George Orwell once wrote that "political language ... is designed to make lies sound truthful and murder respectable."
It's also the case that political liars degrade the truth and misname lawful acts as "murder." Internationally, Iranian President "Wipe Israel From the Map" Ahmadinejad has elevated the denial of the Nazi Holocaust to official state policy -- "a lie based on an unprovable and mythical claim," as he recently put it.
Meanwhile the United Nations' so-called Human Rights Council labels as "war crimes" acts of self-defense by Israeli soldiers responding to Hamas' barrage of 8,000 rockets targeting civilian communities.
In this country, hyperbolic language debasing politics is not exactly new. In 1855, when the Know Nothings Party was questioning the loyalty of immigrants, Abraham Lincoln complained in a letter to a friend: "Our progress in degeneracy appears to me to be pretty rapid." Old Abe was lucky he isn't alive today. During the last few weeks, one Congressman has had to apologize for disrupting an address to a Joint Session of Congress by shouting "You lie!" at the President, while another Congressman refuses to apologize for charging that the other party wants "sick people to die early," and that their opposition to health care reform amounts to "a holocaust." The fact that the Congressman is Jewish compounds his inexcusable chutzpah.
Unfortunately, these outrageous "speech acts" are no isolated instances. The 21st Century is still young, but the Internet Era is also emerging as an era of political shamelessness. Specimens include attacks calling former President Bush and former Vice President Cheney Nazis, libeling Governor Palin's family, questioning President Obama citizenship and right to serve while equating him with Hitler or Stalin, and mocking General Petraeus as "Betrayus." Not to be outdone, some of popular culture's top headliners turn reality and morality on their heads -- re-defining the sexual assault on a 13-year-old girl by a 44-year-old celebrity director as "not rape rape".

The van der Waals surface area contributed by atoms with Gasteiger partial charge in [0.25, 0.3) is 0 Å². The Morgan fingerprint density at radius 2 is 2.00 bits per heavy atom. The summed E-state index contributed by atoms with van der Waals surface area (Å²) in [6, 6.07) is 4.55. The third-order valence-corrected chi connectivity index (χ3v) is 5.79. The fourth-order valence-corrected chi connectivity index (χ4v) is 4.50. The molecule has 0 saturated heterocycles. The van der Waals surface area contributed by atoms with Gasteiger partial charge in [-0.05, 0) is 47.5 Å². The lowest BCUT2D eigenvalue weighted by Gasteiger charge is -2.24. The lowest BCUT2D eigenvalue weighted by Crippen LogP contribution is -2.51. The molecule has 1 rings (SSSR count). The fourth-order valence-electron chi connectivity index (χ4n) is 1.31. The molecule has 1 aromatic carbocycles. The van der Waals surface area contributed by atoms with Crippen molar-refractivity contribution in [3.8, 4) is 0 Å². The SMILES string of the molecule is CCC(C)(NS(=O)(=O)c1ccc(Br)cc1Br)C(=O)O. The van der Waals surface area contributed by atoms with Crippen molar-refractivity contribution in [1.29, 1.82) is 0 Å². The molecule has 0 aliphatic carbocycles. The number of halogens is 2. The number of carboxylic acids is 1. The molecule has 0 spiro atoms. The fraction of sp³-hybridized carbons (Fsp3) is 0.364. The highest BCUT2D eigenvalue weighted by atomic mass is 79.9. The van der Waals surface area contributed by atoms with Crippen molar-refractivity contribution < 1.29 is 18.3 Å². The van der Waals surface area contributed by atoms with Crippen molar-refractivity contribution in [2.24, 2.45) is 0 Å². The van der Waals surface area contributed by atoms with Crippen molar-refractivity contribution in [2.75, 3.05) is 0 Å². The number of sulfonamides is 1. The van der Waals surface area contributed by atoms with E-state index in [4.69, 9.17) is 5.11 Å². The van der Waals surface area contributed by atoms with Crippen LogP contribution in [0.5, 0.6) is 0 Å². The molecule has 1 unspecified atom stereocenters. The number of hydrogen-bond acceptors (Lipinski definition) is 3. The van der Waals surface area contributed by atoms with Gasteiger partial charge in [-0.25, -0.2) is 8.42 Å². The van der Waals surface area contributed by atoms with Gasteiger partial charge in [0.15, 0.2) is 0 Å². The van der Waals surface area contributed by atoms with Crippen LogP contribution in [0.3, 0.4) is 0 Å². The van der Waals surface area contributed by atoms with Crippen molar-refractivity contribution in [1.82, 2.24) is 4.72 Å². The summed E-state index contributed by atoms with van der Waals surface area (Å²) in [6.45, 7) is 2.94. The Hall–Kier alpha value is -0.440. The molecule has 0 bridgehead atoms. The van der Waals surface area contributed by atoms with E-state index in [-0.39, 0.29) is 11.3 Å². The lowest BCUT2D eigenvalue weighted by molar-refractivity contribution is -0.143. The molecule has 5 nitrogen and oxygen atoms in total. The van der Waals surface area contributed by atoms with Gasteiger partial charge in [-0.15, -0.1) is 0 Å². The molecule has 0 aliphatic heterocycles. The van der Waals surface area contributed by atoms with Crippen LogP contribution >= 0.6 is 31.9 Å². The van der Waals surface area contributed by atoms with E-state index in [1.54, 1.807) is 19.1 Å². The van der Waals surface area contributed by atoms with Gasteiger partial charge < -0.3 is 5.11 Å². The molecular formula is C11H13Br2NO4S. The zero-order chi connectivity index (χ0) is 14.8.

Back in 1954, during the Army-McCarthy Hearings at the dawn of the television age, attorney Robert Welch all but ended Joe McCarthy's career as an irresponsible red baiter by asking him in front of the live cameras: "Have you no sense of decency, Senator?" The answer of our politicians and political activists now seems increasingly to be: "No, we have none."
Winston Churchill during the very early stages of the Nazi murder of Europe's Jews called it "a crime without a name." In 1943, while his own family was being exterminated in Poland, refugee legal scholar Raphael Lemkin invented the term "genocide" for mass murders including the Final Solution. Then specifically came "Holocaust" -- a Greek word meaning "burnt offering" -- and "Shoah," the Hebrew word "calamity" applied to the crime of Judeocide.
Everyone knows -- or should know -- that genocide means mass murder and that the Holocaust should be restricted to the mass murder of 6 million Jews during World War II. Abuse of these terms is inexcusable -- especially by political and media publicity hounds.
Once upon a time, political discourse in our democracy was a search for truth; in 2009 America's political discourse has become a license to bludgeon your opponent, the truth be damned. Americans correctly cherish and protect their First Amendment Rights. But words have consequences. Our leaders should use free speech to help us build national consensus not shove us to the abyss, one abusive sound bite at a time.
Historian Dr. Harold Brackman, a consultant to the Simon Wiesenthal Center, co-authored this essay.
POSTSCRIPT: JUST RECEIVED FAXED LETTER FROM CONGRESSMAN GRAYSON (D-FLA) WHICH READS IN PART--
"I am writing in response to your letter about my comments on the floor of the House last week. I am Jewish and have relatives who died in the Holocaust. In no way did I mean to minimize the Holocaust. I regret the choice of words, and I will not repeat it..."